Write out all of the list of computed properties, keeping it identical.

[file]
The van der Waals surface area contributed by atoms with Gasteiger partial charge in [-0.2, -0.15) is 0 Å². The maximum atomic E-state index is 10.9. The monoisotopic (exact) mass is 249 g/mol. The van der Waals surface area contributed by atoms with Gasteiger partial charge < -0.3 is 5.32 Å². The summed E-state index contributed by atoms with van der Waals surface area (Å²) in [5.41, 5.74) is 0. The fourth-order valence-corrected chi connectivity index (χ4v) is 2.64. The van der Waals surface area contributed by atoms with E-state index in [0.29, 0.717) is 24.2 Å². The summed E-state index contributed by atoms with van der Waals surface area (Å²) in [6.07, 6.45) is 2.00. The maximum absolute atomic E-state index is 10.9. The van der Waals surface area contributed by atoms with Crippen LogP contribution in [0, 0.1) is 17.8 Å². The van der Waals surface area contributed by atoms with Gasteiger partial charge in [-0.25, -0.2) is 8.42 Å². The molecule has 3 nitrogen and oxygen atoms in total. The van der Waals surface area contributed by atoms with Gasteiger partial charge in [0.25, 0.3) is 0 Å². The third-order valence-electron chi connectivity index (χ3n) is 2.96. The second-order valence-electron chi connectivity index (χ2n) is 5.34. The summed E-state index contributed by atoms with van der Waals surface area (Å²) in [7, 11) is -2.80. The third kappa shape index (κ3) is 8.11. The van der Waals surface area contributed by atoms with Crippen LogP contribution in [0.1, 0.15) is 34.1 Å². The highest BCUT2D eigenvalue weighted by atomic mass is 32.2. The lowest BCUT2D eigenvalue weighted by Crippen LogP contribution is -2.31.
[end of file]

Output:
The van der Waals surface area contributed by atoms with Gasteiger partial charge in [-0.2, -0.15) is 0 Å². The maximum atomic E-state index is 10.9. The monoisotopic (exact) mass is 249 g/mol. The van der Waals surface area contributed by atoms with Gasteiger partial charge < -0.3 is 5.32 Å². The summed E-state index contributed by atoms with van der Waals surface area (Å²) in [5.41, 5.74) is 0. The fourth-order valence-corrected chi connectivity index (χ4v) is 2.64. The van der Waals surface area contributed by atoms with E-state index in [0.29, 0.717) is 24.2 Å². The summed E-state index contributed by atoms with van der Waals surface area (Å²) in [6.07, 6.45) is 2.00. The maximum absolute atomic E-state index is 10.9. The van der Waals surface area contributed by atoms with Crippen LogP contribution in [0, 0.1) is 17.8 Å². The van der Waals surface area contributed by atoms with Gasteiger partial charge in [-0.25, -0.2) is 8.42 Å². The molecule has 3 nitrogen and oxygen atoms in total. The van der Waals surface area contributed by atoms with Gasteiger partial charge in [0.25, 0.3) is 0 Å². The third-order valence-electron chi connectivity index (χ3n) is 2.96. The second-order valence-electron chi connectivity index (χ2n) is 5.34. The summed E-state index contributed by atoms with van der Waals surface area (Å²) in [7, 11) is -2.80. The third kappa shape index (κ3) is 8.11. The van der Waals surface area contributed by atoms with Crippen LogP contribution in [0.1, 0.15) is 34.1 Å². The highest BCUT2D eigenvalue weighted by atomic mass is 32.2. The lowest BCUT2D eigenvalue weighted by Crippen LogP contribution is -2.31.